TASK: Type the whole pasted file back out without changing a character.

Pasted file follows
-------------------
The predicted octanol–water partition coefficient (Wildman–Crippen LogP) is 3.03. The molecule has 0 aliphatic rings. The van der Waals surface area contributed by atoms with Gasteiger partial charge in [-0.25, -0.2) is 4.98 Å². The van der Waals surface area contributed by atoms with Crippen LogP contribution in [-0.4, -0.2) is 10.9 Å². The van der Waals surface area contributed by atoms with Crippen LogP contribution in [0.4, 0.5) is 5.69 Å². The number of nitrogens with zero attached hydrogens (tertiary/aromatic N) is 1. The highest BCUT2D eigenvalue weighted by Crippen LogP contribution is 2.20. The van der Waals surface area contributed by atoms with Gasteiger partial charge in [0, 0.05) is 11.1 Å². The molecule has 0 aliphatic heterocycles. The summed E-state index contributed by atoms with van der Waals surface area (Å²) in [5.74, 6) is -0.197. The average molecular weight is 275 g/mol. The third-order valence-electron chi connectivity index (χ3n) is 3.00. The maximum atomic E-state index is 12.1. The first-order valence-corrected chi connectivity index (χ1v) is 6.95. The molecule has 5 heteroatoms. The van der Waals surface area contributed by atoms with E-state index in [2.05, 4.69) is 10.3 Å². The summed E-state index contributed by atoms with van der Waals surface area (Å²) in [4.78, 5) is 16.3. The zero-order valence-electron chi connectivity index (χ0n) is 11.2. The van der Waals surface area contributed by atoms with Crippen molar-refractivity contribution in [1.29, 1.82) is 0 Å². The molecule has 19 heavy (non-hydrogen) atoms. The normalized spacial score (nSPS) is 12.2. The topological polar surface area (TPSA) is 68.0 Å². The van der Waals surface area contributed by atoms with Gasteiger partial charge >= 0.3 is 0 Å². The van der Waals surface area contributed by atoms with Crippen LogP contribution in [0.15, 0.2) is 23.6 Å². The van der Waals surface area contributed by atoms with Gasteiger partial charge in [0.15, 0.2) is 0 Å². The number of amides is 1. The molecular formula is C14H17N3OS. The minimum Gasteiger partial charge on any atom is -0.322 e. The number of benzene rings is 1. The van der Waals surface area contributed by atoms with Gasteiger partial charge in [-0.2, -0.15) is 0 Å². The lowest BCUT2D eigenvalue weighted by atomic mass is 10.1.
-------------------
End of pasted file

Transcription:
The predicted octanol–water partition coefficient (Wildman–Crippen LogP) is 3.03. The molecule has 0 aliphatic rings. The van der Waals surface area contributed by atoms with Gasteiger partial charge in [-0.25, -0.2) is 4.98 Å². The van der Waals surface area contributed by atoms with Crippen LogP contribution in [-0.4, -0.2) is 10.9 Å². The van der Waals surface area contributed by atoms with Crippen LogP contribution in [0.4, 0.5) is 5.69 Å². The number of nitrogens with zero attached hydrogens (tertiary/aromatic N) is 1. The highest BCUT2D eigenvalue weighted by Crippen LogP contribution is 2.20. The van der Waals surface area contributed by atoms with Gasteiger partial charge in [0, 0.05) is 11.1 Å². The molecule has 0 aliphatic heterocycles. The summed E-state index contributed by atoms with van der Waals surface area (Å²) in [5.74, 6) is -0.197. The average molecular weight is 275 g/mol. The third-order valence-electron chi connectivity index (χ3n) is 3.00. The maximum atomic E-state index is 12.1. The first-order valence-corrected chi connectivity index (χ1v) is 6.95. The molecule has 5 heteroatoms. The van der Waals surface area contributed by atoms with E-state index in [2.05, 4.69) is 10.3 Å². The summed E-state index contributed by atoms with van der Waals surface area (Å²) in [4.78, 5) is 16.3. The zero-order valence-electron chi connectivity index (χ0n) is 11.2. The van der Waals surface area contributed by atoms with Crippen molar-refractivity contribution in [1.29, 1.82) is 0 Å². The molecule has 19 heavy (non-hydrogen) atoms. The normalized spacial score (nSPS) is 12.2. The topological polar surface area (TPSA) is 68.0 Å². The van der Waals surface area contributed by atoms with Gasteiger partial charge >= 0.3 is 0 Å². The van der Waals surface area contributed by atoms with Crippen LogP contribution in [0.15, 0.2) is 23.6 Å². The van der Waals surface area contributed by atoms with Gasteiger partial charge in [0.15, 0.2) is 0 Å². The number of amides is 1. The molecular formula is C14H17N3OS. The minimum Gasteiger partial charge on any atom is -0.322 e. The number of benzene rings is 1. The van der Waals surface area contributed by atoms with Gasteiger partial charge in [-0.2, -0.15) is 0 Å². The lowest BCUT2D eigenvalue weighted by atomic mass is 10.1.